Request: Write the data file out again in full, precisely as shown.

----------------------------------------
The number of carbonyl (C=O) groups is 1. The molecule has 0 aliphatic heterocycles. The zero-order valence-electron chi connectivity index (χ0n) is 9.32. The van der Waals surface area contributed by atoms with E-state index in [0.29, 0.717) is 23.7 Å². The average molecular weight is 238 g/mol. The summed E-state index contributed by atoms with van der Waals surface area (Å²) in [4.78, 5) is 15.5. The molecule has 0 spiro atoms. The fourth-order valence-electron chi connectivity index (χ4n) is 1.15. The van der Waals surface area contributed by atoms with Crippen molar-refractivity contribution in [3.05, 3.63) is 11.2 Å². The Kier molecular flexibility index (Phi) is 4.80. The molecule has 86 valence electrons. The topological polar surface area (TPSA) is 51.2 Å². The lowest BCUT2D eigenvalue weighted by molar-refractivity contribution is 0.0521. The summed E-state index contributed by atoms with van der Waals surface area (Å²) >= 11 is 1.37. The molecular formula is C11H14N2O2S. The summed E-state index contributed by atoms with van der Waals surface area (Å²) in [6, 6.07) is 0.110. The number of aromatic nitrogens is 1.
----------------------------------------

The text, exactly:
The number of carbonyl (C=O) groups is 1. The molecule has 0 aliphatic heterocycles. The zero-order valence-electron chi connectivity index (χ0n) is 9.32. The van der Waals surface area contributed by atoms with E-state index in [0.29, 0.717) is 23.7 Å². The average molecular weight is 238 g/mol. The summed E-state index contributed by atoms with van der Waals surface area (Å²) in [4.78, 5) is 15.5. The molecule has 0 spiro atoms. The fourth-order valence-electron chi connectivity index (χ4n) is 1.15. The van der Waals surface area contributed by atoms with Crippen molar-refractivity contribution in [3.05, 3.63) is 11.2 Å². The Kier molecular flexibility index (Phi) is 4.80. The molecule has 86 valence electrons. The topological polar surface area (TPSA) is 51.2 Å². The lowest BCUT2D eigenvalue weighted by molar-refractivity contribution is 0.0521. The summed E-state index contributed by atoms with van der Waals surface area (Å²) >= 11 is 1.37. The molecular formula is C11H14N2O2S. The summed E-state index contributed by atoms with van der Waals surface area (Å²) in [6, 6.07) is 0.110. The number of aromatic nitrogens is 1.